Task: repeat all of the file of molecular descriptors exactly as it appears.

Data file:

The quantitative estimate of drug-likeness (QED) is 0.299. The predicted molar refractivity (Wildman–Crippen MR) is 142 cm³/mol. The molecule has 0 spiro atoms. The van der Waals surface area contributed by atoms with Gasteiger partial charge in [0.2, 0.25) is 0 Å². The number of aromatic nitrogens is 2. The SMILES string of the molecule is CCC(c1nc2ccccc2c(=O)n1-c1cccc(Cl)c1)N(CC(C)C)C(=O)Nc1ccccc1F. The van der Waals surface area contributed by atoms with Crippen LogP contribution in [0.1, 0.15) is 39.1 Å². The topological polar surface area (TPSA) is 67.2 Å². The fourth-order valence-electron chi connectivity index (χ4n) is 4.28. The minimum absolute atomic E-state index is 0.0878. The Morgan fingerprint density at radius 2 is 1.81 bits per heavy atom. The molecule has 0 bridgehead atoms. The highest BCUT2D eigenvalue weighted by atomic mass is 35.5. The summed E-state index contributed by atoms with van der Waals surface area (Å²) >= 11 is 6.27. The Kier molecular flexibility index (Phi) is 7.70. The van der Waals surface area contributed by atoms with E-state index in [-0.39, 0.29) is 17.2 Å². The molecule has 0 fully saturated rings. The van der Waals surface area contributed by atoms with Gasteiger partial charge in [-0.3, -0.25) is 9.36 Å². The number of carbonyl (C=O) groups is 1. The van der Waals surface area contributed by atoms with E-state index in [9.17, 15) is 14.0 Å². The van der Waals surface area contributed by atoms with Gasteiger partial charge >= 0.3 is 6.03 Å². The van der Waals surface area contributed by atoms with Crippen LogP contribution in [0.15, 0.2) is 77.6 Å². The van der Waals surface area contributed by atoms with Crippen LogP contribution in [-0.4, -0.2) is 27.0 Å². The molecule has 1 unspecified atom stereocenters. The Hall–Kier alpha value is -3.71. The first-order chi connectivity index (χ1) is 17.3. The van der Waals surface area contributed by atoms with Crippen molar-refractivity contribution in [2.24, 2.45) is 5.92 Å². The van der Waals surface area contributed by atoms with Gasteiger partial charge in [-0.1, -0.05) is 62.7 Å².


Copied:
The quantitative estimate of drug-likeness (QED) is 0.299. The predicted molar refractivity (Wildman–Crippen MR) is 142 cm³/mol. The molecule has 0 spiro atoms. The van der Waals surface area contributed by atoms with Gasteiger partial charge in [0.2, 0.25) is 0 Å². The number of aromatic nitrogens is 2. The SMILES string of the molecule is CCC(c1nc2ccccc2c(=O)n1-c1cccc(Cl)c1)N(CC(C)C)C(=O)Nc1ccccc1F. The van der Waals surface area contributed by atoms with Crippen LogP contribution in [0.1, 0.15) is 39.1 Å². The topological polar surface area (TPSA) is 67.2 Å². The fourth-order valence-electron chi connectivity index (χ4n) is 4.28. The minimum absolute atomic E-state index is 0.0878. The Morgan fingerprint density at radius 2 is 1.81 bits per heavy atom. The molecule has 0 bridgehead atoms. The highest BCUT2D eigenvalue weighted by atomic mass is 35.5. The summed E-state index contributed by atoms with van der Waals surface area (Å²) >= 11 is 6.27. The Kier molecular flexibility index (Phi) is 7.70. The van der Waals surface area contributed by atoms with E-state index in [-0.39, 0.29) is 17.2 Å². The molecule has 0 fully saturated rings. The van der Waals surface area contributed by atoms with Gasteiger partial charge in [-0.3, -0.25) is 9.36 Å². The number of carbonyl (C=O) groups is 1. The van der Waals surface area contributed by atoms with E-state index in [9.17, 15) is 14.0 Å². The van der Waals surface area contributed by atoms with Gasteiger partial charge >= 0.3 is 6.03 Å². The van der Waals surface area contributed by atoms with Crippen LogP contribution in [0.15, 0.2) is 77.6 Å². The van der Waals surface area contributed by atoms with Crippen LogP contribution in [-0.4, -0.2) is 27.0 Å². The molecule has 1 unspecified atom stereocenters. The Hall–Kier alpha value is -3.71. The first-order chi connectivity index (χ1) is 17.3. The van der Waals surface area contributed by atoms with Crippen molar-refractivity contribution in [2.24, 2.45) is 5.92 Å². The van der Waals surface area contributed by atoms with Gasteiger partial charge in [-0.1, -0.05) is 62.7 Å².